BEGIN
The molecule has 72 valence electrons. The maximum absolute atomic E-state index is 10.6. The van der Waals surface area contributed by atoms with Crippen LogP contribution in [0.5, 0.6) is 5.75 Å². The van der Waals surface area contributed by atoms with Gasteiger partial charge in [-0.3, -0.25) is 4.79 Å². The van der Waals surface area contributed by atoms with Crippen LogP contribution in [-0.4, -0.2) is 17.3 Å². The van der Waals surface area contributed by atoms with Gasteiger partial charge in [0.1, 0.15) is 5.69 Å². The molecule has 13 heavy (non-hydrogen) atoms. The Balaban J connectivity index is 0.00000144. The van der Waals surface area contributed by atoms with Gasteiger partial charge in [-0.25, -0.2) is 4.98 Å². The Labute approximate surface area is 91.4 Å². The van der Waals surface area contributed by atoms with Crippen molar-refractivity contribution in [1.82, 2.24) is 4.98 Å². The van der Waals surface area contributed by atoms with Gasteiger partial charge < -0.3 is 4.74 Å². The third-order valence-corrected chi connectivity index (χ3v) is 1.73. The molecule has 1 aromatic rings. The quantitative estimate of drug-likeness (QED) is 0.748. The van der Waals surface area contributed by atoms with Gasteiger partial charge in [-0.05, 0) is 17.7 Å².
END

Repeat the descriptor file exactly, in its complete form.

The molecule has 72 valence electrons. The maximum absolute atomic E-state index is 10.6. The van der Waals surface area contributed by atoms with Crippen LogP contribution in [0.5, 0.6) is 5.75 Å². The van der Waals surface area contributed by atoms with Gasteiger partial charge in [-0.3, -0.25) is 4.79 Å². The van der Waals surface area contributed by atoms with Crippen LogP contribution in [-0.4, -0.2) is 17.3 Å². The van der Waals surface area contributed by atoms with Gasteiger partial charge in [0.1, 0.15) is 5.69 Å². The molecule has 13 heavy (non-hydrogen) atoms. The Balaban J connectivity index is 0.00000144. The van der Waals surface area contributed by atoms with Gasteiger partial charge in [-0.25, -0.2) is 4.98 Å². The Labute approximate surface area is 91.4 Å². The van der Waals surface area contributed by atoms with Crippen molar-refractivity contribution in [1.82, 2.24) is 4.98 Å². The van der Waals surface area contributed by atoms with Gasteiger partial charge < -0.3 is 4.74 Å². The third-order valence-corrected chi connectivity index (χ3v) is 1.73. The molecule has 1 aromatic rings. The quantitative estimate of drug-likeness (QED) is 0.748. The van der Waals surface area contributed by atoms with Gasteiger partial charge in [-0.05, 0) is 17.7 Å².